3 Ways Music Therapy Helps Autism
Can music therapy help Autism? The answer is a resounding YES!
When somebody asks me how music therapy helps someone with Autism I like to break it down to highlight the most common needs for someone who has Autism, which are:
- Sensory processing
- Social Skills
So how does music therapy help with these areas?
How Music Therapy Helps with Sensory Processing
For a child with Autism, sensory signals often get mixed up and are not understood correctly, which can be overwhelming for the child. What we perceive as the typical sound of the vacuum may sound like an erupting jet engine and be unbearable for the child. Same goes for sight, touch, taste/texture, or any of the senses.
The child often needs outside help to “organize” their sensory system to help it make sense and be comfortable. This often happens by helping the child use multiple senses in an organized way where the puzzle pieces fit together instead of being all mixed up.
Music and steady rhythm offer just that opportunity.
For example, playing a drum is a multi-sensory experience (AKA something that requires more than one of the senses). When a child plays a drum, he needs to see where the drum is, reach out to hit it, and hear the sound (sight, touch, and sound). When the child plays the drum to a steady beat, it not only uses multiple senses, but the steady rhythm helps the child’s brain synchronize (meaning the senses are working well together as opposed to separately) and make more sense of what they hear.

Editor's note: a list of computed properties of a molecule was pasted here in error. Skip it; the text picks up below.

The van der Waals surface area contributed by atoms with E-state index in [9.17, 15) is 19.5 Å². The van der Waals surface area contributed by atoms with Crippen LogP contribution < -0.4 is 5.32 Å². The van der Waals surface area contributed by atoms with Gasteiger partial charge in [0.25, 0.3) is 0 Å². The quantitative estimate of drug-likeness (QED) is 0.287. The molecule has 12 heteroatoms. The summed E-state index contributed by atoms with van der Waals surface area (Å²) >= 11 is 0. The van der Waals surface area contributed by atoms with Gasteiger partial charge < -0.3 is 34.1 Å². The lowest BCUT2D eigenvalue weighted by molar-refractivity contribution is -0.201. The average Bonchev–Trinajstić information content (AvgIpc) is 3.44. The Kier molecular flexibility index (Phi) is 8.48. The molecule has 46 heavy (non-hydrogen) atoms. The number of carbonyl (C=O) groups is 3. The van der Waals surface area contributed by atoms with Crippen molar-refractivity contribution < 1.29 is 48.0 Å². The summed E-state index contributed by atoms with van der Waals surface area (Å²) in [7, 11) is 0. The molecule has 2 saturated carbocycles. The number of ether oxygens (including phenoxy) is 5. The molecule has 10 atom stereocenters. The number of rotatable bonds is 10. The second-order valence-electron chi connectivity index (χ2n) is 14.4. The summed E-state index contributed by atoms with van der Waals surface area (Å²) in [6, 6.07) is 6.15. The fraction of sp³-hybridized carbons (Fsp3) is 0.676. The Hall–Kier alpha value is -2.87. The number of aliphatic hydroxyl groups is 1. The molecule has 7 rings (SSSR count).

The music is predictable, they have control over it, and it teaches their brain to organize the sensory system.
And that makes a huge difference.
How Music Therapy Helps with Social Skills
Individuals with Autism often have unique social tendencies. This may include deep interest in certain topics (I once met a great young man who could tell me the year every Disney movie was made), difficulty understanding puns or playful language, or difficulty reading facial expressions.
These differences don’t always interfere with day to day life in significant ways, but some can be a problem. For example, a student who can’t bear to have anyone else take a turn, an adult who consistently talks loudly out of turn, or a child who does not acknowledge anyone else in the room, can all lead to significant difficulties in day to day life.
Music Therapy can help develop these social skills through hands on experience.
Music Therapy Helps with Communication
Many children with Autism have delayed speech and language skills, and music therapy can be an enticing and effective way to develop language. Many kids are motivated by music, and some may begin to sing before they speak.
Some children may sing whole songs even if they can’t carry on a conversation. In cases like this the music therapist will help the child use music to help the child express their thoughts and ideas, then work toward the child being able to articulate these ideas without music. Or if a child struggles to get words out, the music therapist might simply leave off the last word of a phrase and encourage the child to fill it in.
This works because music is predictable, the child knows what’s coming next, and they don’t need to guess or try to figure out what to say. In contrast, typical conversations are constantly changing and the child may not be able to keep up and know what is “supposed” to come next. Music solves that problem and can help the child gain the skills and confidence needed to develop speech and language.
So through music, we can help them learn how to get the words out. Once the words start to flow, we can fade the music and it will be easier for the child to communicate with the world around them.
So does music therapy help Autism? Yes! Because music therapy has a direct connection to sensory integration, social skills, and communication, it has a big impact on helping a child feel more comfortable in their environment and make tremendous progress.